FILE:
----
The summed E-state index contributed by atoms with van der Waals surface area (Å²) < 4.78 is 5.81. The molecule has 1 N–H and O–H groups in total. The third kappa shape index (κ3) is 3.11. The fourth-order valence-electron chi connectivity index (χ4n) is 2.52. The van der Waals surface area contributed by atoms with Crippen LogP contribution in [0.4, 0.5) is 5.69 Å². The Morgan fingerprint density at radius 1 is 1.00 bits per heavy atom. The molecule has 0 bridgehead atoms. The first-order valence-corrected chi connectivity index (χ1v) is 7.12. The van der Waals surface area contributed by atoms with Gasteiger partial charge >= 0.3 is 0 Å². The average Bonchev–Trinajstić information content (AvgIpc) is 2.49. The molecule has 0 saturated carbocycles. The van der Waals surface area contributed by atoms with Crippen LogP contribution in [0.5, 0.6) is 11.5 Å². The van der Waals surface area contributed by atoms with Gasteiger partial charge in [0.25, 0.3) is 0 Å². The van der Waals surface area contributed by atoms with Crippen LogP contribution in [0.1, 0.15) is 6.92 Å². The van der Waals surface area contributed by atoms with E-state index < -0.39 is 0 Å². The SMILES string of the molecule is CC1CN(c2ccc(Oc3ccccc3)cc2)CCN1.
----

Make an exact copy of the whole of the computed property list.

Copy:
The summed E-state index contributed by atoms with van der Waals surface area (Å²) < 4.78 is 5.81. The molecule has 1 N–H and O–H groups in total. The third kappa shape index (κ3) is 3.11. The fourth-order valence-electron chi connectivity index (χ4n) is 2.52. The van der Waals surface area contributed by atoms with Crippen LogP contribution in [0.4, 0.5) is 5.69 Å². The Morgan fingerprint density at radius 1 is 1.00 bits per heavy atom. The molecule has 0 bridgehead atoms. The first-order valence-corrected chi connectivity index (χ1v) is 7.12. The van der Waals surface area contributed by atoms with Gasteiger partial charge >= 0.3 is 0 Å². The average Bonchev–Trinajstić information content (AvgIpc) is 2.49. The molecule has 0 saturated carbocycles. The van der Waals surface area contributed by atoms with Crippen LogP contribution in [0.5, 0.6) is 11.5 Å². The van der Waals surface area contributed by atoms with Gasteiger partial charge in [0.25, 0.3) is 0 Å². The van der Waals surface area contributed by atoms with Crippen LogP contribution in [0.1, 0.15) is 6.92 Å². The van der Waals surface area contributed by atoms with E-state index < -0.39 is 0 Å². The SMILES string of the molecule is CC1CN(c2ccc(Oc3ccccc3)cc2)CCN1.